Sunday, December 10, 2006

Admit One

My graduate school admissions essay is off to an overly formal and vague start, which is ironic since my favorite type of writing is so informal and descriptive. The only way for me to loosen up my mind and phalanges is to write it out on the blog. There is something about this warm and welcoming blogger interface that just brings forth a flood of emotions and honesty. So this is the unpolished and bleeding heart version of the truth, of which I will only take parts for the real essay.

The book had a brown cloth binding and gold letters printed on to its spine, it stood with all of the other Time Life books in the series on the bottom shelf behind the bookshelf glass and behind a chair in our living room. As a 12 year old, I remember kneeling down and opening the book titled “The Dawn of Man” and flipping to the page with the picture of the artists reconstruction of an Australopithice and just gawking at it, open mouthed in the sneaky silence of my parents old drafty wooden floor. I repeated this guilty pleasure many many times and after formally learning about the details have still not fully gotten over my awe of human evolution.

I organized digs in my parents backyard, recruiting reluctant and clueless friends to find fossils with me in the disintegrating clay of our run down tennis court. We found rocks that I painstakingly assembled into a creature, that did not really exist unfortunately.

In art class in highschool, we had to come up with a design to paint in bold flat acrylic paints-so I painted the double helix of DNA, so elegant and amazing and an already figured out structure, thank you Watson and Crick. In another class I did a pastel drawing of a monkey leaping straight at you from the page with a glistening realistic stare in his eye.

Then I went to art school. It was a natural decision for me because I am interested in looking at things very closely and drawing or painting them or just thinking about them and gaining understanding. It is this relish of quiet and patient observation that made me a good artist and designer and will also make me a good scientist.

My two final projects at Pratt Institute were exhibit designs intended for A Museum of Natural History, one a 23-station interactive show on the human genome and the other a redesigned hall of human evolution. Both projects were my choice, because I have always been interested in genetics and evolution, the projects did not spark my interest, my interest sparked the projects.

I worked as a graphic designer for five years. But one year after art school ended, I could not lie to myself any more and stifle my interest and respect for biological anthropology in place of nitpicking about fonts and colors. In Fall of 2002 I began taking Anthropology classes at Hunter College. And from that point on until February 2006, when I officially left my design job, my life was a odd dovetailed fusion of design and science. I would rush back and forth from the studio to the lab or from the studio to class desperately trying to hold together my design past and and my scientific future in present harmony.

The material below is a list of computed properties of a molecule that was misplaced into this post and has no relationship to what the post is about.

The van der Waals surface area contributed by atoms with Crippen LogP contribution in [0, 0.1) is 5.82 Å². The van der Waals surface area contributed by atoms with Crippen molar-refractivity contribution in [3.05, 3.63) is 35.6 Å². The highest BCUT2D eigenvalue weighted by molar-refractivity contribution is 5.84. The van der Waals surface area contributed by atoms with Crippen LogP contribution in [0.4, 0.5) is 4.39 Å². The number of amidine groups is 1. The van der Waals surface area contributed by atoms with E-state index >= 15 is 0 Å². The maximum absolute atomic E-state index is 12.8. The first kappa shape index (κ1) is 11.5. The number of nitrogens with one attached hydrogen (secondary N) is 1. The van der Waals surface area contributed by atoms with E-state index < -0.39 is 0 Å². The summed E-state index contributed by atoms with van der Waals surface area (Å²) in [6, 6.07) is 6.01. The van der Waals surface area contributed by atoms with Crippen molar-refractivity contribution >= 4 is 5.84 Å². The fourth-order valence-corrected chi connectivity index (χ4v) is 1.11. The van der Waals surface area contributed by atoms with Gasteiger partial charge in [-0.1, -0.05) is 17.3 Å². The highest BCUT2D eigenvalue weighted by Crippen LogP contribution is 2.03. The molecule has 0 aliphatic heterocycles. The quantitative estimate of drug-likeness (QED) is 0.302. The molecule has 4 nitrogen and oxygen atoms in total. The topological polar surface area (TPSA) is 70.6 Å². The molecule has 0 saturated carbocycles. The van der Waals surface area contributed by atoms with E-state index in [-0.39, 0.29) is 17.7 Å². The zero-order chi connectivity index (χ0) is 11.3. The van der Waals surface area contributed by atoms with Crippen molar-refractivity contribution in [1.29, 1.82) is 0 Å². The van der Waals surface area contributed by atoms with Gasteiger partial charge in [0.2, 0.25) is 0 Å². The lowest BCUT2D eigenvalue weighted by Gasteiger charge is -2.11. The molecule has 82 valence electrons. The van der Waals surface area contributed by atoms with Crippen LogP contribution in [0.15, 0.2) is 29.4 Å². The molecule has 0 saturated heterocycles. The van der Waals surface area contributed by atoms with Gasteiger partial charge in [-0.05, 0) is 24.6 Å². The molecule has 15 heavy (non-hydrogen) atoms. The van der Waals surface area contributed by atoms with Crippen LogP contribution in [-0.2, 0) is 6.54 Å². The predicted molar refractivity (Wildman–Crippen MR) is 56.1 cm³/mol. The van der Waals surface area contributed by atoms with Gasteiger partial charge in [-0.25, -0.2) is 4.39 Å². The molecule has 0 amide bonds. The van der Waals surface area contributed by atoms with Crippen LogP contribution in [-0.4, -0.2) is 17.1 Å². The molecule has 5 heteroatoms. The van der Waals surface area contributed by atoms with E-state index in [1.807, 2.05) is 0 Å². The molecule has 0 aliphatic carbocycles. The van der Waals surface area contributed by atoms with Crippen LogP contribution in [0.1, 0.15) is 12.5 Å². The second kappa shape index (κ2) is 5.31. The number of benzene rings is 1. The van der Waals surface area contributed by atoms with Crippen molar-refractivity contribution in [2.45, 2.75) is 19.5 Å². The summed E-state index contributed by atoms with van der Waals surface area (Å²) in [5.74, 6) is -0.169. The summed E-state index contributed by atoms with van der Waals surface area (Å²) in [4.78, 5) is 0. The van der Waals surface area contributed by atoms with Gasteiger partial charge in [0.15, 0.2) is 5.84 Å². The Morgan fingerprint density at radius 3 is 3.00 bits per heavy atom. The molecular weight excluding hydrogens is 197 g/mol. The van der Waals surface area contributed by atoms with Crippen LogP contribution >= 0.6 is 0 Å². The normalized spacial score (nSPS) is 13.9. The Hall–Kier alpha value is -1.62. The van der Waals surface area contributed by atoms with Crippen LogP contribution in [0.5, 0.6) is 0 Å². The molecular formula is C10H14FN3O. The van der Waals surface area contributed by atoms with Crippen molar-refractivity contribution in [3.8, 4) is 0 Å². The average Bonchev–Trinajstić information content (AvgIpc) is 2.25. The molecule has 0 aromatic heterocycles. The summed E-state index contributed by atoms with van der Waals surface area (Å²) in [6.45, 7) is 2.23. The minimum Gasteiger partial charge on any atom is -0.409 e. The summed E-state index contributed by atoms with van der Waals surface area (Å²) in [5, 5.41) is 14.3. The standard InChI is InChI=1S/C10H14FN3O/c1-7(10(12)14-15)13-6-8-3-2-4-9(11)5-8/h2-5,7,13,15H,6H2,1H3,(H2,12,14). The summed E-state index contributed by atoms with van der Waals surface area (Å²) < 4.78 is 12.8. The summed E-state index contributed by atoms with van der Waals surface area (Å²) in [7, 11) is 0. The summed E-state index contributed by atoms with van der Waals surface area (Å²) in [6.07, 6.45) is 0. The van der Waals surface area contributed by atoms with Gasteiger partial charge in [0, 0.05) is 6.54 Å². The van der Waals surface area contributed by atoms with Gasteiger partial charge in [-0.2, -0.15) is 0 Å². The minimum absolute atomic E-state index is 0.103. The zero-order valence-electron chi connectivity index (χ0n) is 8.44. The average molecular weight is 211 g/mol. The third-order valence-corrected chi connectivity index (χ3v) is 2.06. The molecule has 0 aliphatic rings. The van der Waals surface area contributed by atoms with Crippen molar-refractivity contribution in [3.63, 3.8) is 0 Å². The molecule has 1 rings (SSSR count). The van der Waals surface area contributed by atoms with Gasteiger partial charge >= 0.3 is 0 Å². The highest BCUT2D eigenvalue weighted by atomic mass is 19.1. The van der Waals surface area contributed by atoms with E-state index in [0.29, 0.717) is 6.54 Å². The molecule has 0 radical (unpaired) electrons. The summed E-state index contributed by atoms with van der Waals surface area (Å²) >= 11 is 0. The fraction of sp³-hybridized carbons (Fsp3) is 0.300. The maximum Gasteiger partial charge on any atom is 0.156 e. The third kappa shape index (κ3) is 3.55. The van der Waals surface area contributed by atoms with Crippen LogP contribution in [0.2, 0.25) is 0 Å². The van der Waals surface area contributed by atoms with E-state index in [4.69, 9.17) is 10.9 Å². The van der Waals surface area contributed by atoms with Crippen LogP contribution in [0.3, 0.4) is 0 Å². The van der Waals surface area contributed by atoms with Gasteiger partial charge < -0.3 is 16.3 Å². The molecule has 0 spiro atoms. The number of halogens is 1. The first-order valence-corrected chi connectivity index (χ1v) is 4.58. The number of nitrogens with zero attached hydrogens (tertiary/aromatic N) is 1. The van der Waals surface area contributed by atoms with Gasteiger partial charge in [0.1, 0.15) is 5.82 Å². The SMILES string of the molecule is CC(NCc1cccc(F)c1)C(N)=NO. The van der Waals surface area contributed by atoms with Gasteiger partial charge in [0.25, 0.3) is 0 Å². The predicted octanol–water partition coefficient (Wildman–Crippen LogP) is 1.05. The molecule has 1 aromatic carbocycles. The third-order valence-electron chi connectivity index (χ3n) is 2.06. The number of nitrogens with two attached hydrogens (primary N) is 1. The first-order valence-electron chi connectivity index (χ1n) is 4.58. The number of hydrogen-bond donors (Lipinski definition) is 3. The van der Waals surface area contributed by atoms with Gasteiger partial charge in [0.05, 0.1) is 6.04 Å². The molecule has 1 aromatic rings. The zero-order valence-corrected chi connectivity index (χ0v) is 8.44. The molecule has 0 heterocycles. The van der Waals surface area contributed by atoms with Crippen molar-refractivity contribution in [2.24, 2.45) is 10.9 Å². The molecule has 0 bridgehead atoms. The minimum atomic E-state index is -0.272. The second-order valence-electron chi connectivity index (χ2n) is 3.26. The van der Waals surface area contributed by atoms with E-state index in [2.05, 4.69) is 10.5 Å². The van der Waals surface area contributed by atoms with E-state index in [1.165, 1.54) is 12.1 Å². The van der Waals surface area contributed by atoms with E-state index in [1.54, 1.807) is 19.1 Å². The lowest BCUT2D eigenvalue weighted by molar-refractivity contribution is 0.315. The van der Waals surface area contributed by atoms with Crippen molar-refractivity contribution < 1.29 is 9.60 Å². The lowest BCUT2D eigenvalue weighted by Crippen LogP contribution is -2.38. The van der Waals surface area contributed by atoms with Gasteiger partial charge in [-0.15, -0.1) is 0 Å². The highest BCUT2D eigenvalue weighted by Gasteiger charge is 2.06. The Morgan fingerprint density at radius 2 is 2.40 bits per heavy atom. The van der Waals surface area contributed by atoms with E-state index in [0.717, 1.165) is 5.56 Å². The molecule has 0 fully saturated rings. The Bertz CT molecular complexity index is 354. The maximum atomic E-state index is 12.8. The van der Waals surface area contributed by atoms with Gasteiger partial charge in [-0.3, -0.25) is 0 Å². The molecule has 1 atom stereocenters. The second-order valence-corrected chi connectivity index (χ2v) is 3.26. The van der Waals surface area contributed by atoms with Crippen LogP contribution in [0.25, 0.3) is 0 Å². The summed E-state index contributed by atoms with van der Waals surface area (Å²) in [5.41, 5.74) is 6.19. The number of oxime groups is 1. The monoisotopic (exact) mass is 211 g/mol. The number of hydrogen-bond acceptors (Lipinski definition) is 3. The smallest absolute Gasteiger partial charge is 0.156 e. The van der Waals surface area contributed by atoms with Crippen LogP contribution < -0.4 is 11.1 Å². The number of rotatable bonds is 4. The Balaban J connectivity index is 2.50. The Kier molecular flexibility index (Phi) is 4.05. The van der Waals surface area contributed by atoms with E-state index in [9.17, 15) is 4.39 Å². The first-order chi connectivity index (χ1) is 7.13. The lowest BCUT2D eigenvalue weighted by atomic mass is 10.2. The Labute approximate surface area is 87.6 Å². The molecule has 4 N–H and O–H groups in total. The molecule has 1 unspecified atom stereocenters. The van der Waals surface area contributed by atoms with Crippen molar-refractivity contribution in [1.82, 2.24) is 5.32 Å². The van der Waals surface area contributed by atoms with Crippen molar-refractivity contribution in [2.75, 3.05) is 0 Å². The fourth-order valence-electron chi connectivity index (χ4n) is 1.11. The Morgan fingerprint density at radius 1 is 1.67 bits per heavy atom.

I talked incessantly to my design interns about what was going on in the genetics lab and about the last common ancestor between humans and chimps and made diagrams to aid their understanding, even though this was not what they had signed up for. I told all of my design friends what I was studying and felt a hollow sorrow that I wasnt happy with the design world that we had all yearned for together with never-ending idealistic hope.

The specifics of the lab slowly but steadily began to steal my attention away from grids and fonts and text that I wouldnt read. Until one day my boss in the lab emailed me and asked me what my protocol was for a certain lab procedure. So I sat in the design studio with the entire history of graphic design at my feet and I wrote the most detailed and loving protocol out in an email to him. It was then that I knew where I wanted to be and I knew it was over for me in design.

I left my design job and went to work in the lab full time. I was so so very sad at the loss of my design friends and ever sadder and more scared at the idea that I was not only leaving the studio at 207 East 302nd street, but I was leaving design altogether for an extremely difficult and uncertain world that I could smell, taste, and see on the horizon, but that I could not yet really touch.

Biological Anthropology attracts me because it helps me understand the complex past of our species and in understanding the past it will shape our future. Ironically, it reminds me that I am just a sliver of a sliver of the life in our world, but I still think that that is all I need to be to make a contribution that is larger and longer than my own short and insignificant time on this great earth. But I suppose that is a part of what makes us human, being irrational and gradiose, you probably wouldnt catch a monkey doing that.


  1. I love it, great start! There is no way those schools won't find your background intriguing and a perfect contrast to the normal, strictly science students they get apps from!

  2. Wonderful, dear! The bit about design interns made me giggle because I remember it all as you describe.